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Q. Do I really have to do flip turns?
A. Some athletes worry that flip turns are “cheating,” because you’re getting an extra push with each lap.
In fact, the opposite is true. “Lots of people take two to three breaths at the wall when they do an open turn,” explains Matt Ison, head triathlon coach at University of California, Santa Barbara. “But you don’t get to stop and take extra breaths every 25 yards in open water.”
Flip turns help you learn to control your breathing in the unpredictable wildness of the swim start. And they teach you to train yourself to maintain your pace, as you’ll do in your race. Swear you can’t? Check out our Fearless Flip Turn Guide below.
Q. Can’t I just swim race-distance every practice?
A. Not if you want your swims to get better. “When you swim a continuous set, your stroke breaks down as you get tired,” says Ison, who’s also a Carmichael Training Systems expert coach. Maybe your strokes get shorter, or your hips sink, or you fall into your favorite bad habits. “When you take intermittent rest—even 10 or 15 seconds after a 100 or 200—you reset, so when you push off the wall, you’ll have a better stroke again for a period of time before you break down again.
The idea in all of training is to do what we’re doing well instead of just going through the motions.” You also want to train the swim just like you do the other sports, working at, above, and below your threshold at various times.
Q. How important is it to practice breathing on both sides?
A. It’s not a bad idea when you’re starting out. You’ll be comfortable no matter which way the waves are rolling or the sun is shining—it’s a confidence boost to know you can handle whatever the course throws at you. However, the surprise answer is that some coaches admit it’s not essential. “Many fast swimmers only breathe to one side,”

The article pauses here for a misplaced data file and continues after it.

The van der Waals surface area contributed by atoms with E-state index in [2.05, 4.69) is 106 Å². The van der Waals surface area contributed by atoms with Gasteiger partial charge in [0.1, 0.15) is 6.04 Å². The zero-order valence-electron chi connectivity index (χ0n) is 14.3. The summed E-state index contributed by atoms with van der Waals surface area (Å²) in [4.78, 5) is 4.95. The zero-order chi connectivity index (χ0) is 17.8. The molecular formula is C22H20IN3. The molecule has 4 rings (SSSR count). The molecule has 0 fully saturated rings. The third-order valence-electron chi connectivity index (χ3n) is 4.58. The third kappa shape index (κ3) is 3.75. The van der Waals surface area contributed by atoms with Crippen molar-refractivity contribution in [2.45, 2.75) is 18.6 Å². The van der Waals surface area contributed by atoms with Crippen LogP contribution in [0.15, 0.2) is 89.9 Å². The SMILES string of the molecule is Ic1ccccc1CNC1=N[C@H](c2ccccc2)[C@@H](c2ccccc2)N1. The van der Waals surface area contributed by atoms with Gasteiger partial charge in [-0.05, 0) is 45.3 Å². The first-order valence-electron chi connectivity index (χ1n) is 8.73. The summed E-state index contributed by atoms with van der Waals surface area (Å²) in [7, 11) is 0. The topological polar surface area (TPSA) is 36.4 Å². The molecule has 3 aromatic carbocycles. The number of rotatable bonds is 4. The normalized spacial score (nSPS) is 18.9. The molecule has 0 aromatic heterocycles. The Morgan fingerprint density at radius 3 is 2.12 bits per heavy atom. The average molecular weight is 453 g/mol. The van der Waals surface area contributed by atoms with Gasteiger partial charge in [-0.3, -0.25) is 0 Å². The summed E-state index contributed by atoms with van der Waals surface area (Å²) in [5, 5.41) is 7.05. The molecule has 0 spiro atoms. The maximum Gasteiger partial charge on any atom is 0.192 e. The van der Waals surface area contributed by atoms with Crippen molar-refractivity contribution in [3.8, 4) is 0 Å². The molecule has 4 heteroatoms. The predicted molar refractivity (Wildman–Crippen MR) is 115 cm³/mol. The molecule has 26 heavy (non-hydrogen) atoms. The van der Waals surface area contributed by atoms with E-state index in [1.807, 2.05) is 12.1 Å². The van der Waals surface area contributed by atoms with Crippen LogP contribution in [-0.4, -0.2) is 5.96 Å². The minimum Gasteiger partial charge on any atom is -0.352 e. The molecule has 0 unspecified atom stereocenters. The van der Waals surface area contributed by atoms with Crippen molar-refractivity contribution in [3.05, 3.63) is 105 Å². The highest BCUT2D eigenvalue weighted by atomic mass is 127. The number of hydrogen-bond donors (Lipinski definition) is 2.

says Katya Meyers, a former pro triathlete who’s now an endurance coach in San Diego. “Most people are naturally dominant on one side, and trying to breathe to the other side can break down your stroke or slow you down, so the net effect isn’t positive,” she says. “And honestly, I’ve never been in a race where I had to breathe to the opposite side.”
By Matt Ison
1. Start in the middle
Start by practicing turns in the middle of the pool so you can get the flipping motion down. (Bonus: Having to start without a wall is also good prep for an in-water race start.)
2. Do a perfect front flip
Tuck your chin and do a somersault as if there’s a rod at waist level.
3. Stop when you’re upside down
Finish your somersault so you’re looking up at the ceiling or sky. The feeling of ending up on your back can feel weird at first, so just practice that; don’t try to get anywhere. Just flip and streamline. Important: Exhale at a rate that keeps water out of your nose and mouth but won’t leave you gasping for air by the time you finish the turn.
4. Approach the wall
As you get more adept at the first two steps, try flip turns at the wall. You’ll still want to come out of the turn on your back, and then flip over to your front as you glide away from the wall.